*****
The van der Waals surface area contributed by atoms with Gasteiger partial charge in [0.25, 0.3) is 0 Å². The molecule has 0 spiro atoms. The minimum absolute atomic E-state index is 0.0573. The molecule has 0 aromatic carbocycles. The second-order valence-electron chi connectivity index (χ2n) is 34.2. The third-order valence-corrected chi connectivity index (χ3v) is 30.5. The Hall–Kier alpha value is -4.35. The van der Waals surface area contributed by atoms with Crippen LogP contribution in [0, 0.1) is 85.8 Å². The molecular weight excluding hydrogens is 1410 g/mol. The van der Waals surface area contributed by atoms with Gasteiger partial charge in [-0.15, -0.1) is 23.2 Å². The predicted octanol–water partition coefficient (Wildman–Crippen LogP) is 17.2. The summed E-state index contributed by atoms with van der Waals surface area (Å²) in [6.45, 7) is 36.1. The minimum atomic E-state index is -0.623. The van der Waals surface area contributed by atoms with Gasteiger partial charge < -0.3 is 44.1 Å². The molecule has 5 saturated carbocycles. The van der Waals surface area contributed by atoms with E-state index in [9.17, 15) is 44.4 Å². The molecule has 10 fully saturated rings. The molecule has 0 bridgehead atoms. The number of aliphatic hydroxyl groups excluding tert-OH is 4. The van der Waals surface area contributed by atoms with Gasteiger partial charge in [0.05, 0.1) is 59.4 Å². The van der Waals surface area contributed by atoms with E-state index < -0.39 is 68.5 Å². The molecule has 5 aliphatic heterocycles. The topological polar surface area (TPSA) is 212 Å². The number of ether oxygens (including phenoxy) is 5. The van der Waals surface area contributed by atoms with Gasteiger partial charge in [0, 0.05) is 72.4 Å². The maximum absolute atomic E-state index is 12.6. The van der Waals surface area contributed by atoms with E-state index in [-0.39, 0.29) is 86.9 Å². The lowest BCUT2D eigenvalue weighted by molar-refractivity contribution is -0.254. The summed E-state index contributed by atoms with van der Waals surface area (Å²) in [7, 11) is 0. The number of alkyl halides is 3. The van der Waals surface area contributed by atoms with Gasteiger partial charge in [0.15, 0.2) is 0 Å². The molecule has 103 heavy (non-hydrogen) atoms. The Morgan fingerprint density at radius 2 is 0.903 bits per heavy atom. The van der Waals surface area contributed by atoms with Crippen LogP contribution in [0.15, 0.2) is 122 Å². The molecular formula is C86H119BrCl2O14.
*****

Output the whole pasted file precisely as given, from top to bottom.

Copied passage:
The van der Waals surface area contributed by atoms with Gasteiger partial charge in [0.25, 0.3) is 0 Å². The molecule has 0 spiro atoms. The minimum absolute atomic E-state index is 0.0573. The molecule has 0 aromatic carbocycles. The second-order valence-electron chi connectivity index (χ2n) is 34.2. The third-order valence-corrected chi connectivity index (χ3v) is 30.5. The Hall–Kier alpha value is -4.35. The van der Waals surface area contributed by atoms with Crippen LogP contribution in [0, 0.1) is 85.8 Å². The molecular weight excluding hydrogens is 1410 g/mol. The van der Waals surface area contributed by atoms with Gasteiger partial charge in [-0.15, -0.1) is 23.2 Å². The predicted octanol–water partition coefficient (Wildman–Crippen LogP) is 17.2. The summed E-state index contributed by atoms with van der Waals surface area (Å²) in [6.45, 7) is 36.1. The minimum atomic E-state index is -0.623. The van der Waals surface area contributed by atoms with Gasteiger partial charge < -0.3 is 44.1 Å². The molecule has 5 saturated carbocycles. The van der Waals surface area contributed by atoms with E-state index in [9.17, 15) is 44.4 Å². The molecule has 10 fully saturated rings. The molecule has 0 bridgehead atoms. The number of aliphatic hydroxyl groups excluding tert-OH is 4. The van der Waals surface area contributed by atoms with Gasteiger partial charge in [0.05, 0.1) is 59.4 Å². The van der Waals surface area contributed by atoms with E-state index < -0.39 is 68.5 Å². The molecule has 5 aliphatic heterocycles. The topological polar surface area (TPSA) is 212 Å². The number of ether oxygens (including phenoxy) is 5. The van der Waals surface area contributed by atoms with Gasteiger partial charge in [0, 0.05) is 72.4 Å². The maximum absolute atomic E-state index is 12.6. The van der Waals surface area contributed by atoms with E-state index in [-0.39, 0.29) is 86.9 Å². The lowest BCUT2D eigenvalue weighted by molar-refractivity contribution is -0.254. The summed E-state index contributed by atoms with van der Waals surface area (Å²) in [7, 11) is 0. The number of alkyl halides is 3. The van der Waals surface area contributed by atoms with Gasteiger partial charge in [0.15, 0.2) is 0 Å². The molecule has 103 heavy (non-hydrogen) atoms. The Morgan fingerprint density at radius 2 is 0.903 bits per heavy atom. The van der Waals surface area contributed by atoms with Crippen LogP contribution in [0.15, 0.2) is 122 Å². The molecular formula is C86H119BrCl2O14.